Monday, September 01, 2014

"Luk's toast!"

Up next .....

The metamorphosis of Minister Dufus from "Helicopter Pete"to "Contract Pete" .....

"That's Minister Dufus to you!"

Good Day Readers:

Ever notice how these days Peter MacKay can't seem to get through a week without saying or doing something stupid? His stupidity will cost the Conservatives dearly come next election.

Sincerely,
Clare L. Pieuk
Ex-MaKay Aid Jay Paxton won contract

Former staffer landed communications gig with security forum 3-months after departure

Brett Bundale Halifax City Hall
Wednesday, August 20, 2014

Press Secretary Jay Paxton, right, with former Defence Minister Peter MacKay as he is questioned by media on Afghanistan after caucus meeting on Parliament Hill in Ottawa. (The Canadian Press)

Another former Peter MacKay staffer appears to be benefiting from a multi-million dollar federal grant awarded to a Washington, D.C., organization.

Jay Paxton was communications director in the office of the minister of national defence under MacKay from 2010 to 2013, and press secretary for the Department of National Defence before that.

Paxton served as MacKay’s spokesman and often travelled with the defence minister, including to Nova Scotia in November 2012 to attend the Halifax International Security Forum, according to Paxton’s travel expenses.

The non-profit organization is based in the United States but the annual conference is held in Halifax.

Paxton left the federal defence minster’s office in June 2013, about two months before MacKay was shuffled to the Justice Department.

By October 2013, Paxton’s name appeared as the communications contact on a news release issued by the Halifax International Security Forum — one year after he travelled to the conference with MacKay and only three months after leaving his federal post.

Upon leaving the minister’s office, Paxton launched his own Ottawa-based public relations firm PAX Strategies.

On his firm’s website, the Halifax International Security Forum is listed under “clients and partners.”

In an interview Wednesday, Paxton said he submitted a competitive bid on a contract to provide communications for the security forum and emerged as the winning bidder.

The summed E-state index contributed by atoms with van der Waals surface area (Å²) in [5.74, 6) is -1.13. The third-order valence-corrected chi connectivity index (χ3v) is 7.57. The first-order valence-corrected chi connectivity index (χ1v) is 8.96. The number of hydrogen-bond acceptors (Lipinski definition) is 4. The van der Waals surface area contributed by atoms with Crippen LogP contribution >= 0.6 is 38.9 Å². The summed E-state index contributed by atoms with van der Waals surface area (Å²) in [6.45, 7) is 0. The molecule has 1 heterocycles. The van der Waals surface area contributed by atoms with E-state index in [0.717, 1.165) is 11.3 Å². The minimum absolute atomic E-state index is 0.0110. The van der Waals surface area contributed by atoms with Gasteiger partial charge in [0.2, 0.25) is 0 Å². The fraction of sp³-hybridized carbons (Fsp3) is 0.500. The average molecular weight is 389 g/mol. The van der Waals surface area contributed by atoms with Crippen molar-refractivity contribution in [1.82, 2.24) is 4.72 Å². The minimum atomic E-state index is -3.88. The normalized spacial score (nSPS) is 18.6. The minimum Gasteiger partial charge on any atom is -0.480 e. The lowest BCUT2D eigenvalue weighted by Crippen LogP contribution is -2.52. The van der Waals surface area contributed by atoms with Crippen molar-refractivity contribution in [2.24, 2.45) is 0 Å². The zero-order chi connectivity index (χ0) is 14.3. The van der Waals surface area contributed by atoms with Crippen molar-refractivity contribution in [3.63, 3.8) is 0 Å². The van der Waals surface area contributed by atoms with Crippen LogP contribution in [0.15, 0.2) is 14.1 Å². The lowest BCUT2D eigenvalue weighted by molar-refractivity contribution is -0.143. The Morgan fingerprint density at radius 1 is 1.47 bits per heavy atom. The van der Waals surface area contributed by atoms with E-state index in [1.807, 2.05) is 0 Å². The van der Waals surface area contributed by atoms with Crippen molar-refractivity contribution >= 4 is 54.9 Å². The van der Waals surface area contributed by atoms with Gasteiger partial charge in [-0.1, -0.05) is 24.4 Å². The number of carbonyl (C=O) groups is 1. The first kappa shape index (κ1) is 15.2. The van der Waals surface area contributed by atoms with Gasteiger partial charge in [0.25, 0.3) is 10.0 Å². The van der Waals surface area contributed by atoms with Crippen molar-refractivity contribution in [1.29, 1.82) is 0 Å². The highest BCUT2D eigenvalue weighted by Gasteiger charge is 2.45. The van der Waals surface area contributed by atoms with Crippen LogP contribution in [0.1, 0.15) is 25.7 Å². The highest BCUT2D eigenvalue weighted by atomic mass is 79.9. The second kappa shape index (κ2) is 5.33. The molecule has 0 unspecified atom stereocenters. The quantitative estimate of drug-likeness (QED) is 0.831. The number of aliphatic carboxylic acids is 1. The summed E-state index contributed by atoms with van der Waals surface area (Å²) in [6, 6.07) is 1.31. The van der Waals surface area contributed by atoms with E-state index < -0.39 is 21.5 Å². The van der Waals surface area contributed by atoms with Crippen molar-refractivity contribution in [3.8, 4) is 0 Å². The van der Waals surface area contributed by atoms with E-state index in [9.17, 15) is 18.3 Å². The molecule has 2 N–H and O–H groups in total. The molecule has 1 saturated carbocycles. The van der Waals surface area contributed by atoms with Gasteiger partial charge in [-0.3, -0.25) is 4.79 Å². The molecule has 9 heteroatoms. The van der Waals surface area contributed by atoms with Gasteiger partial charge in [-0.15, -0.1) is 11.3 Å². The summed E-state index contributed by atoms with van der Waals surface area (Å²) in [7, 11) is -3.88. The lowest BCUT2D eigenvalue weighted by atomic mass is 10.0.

“I started a company and I bid on a contract to provide communications solutions for the 2013 Halifax forum and I was successful with that bid,” he said from Ottawa.

“I had one contract with them and that was to deliver communications solutions for the 2013 forum,” Paxton said. “I put together a professional, experienced, non-partisan team to deliver that contract.”

Paxton declined to say how much the contract was worth, noting that it was “a competitive process that was put forward so we don’t publicly discuss those fees.”

While he acknowledged that his former role working for MacKay gave him a “solid understanding” of the security forum, he said his bid and the communications solutions he provided were non-partisan.

Joseph Hall, vice-president of the Halifax International Security Forum, said Paxton submitted the most comprehensive, competitive, high-value bid.

He said Paxton offered an expertise on the event and the local media market that other bidders, which were American, did not.

“He had the capacity to put a Canadian team together that could work with us,” Hall said. “We looked at the value for money, the ability to deliver the product and their special knowledge,” and Paxton was the strongest candidate, he said.

Furthermore, Paxton had approached the Office of the Conflict of Interest and Ethics Commissioner before submitting a bid, both Hall and Paxton said. Hall said given Paxton was cleared by the ethics commissioner, “there was no further question that it was patronage.”

Sherry Perreault, a director with the office of the Ethics Commissioner, said in an email that the office’s investigations are confidential. But she added that individuals who have lodged or been the subject of a complaint are not bound by the same confidentiality rules.

Meanwhile, ahead of last year’s conference MacKay announced that the federal government had renewed its funding for the security forum, despite the Washington, D.C., organization’s failure to make the event self-sufficient as outlined in a 2010 funding agreement.

Ottawa committed $9.8 million, through the Defence Department and the Atlantic Canada Opportunities Agency, for the non-profit to continuing organizing the conference through to 2018.

On Tuesday the Canadian Taxpayers Federation released documents obtained through the federal Access to Information and Privacy Act. The documents raised questions about another former MacKay staffer, Peter Van Praagh.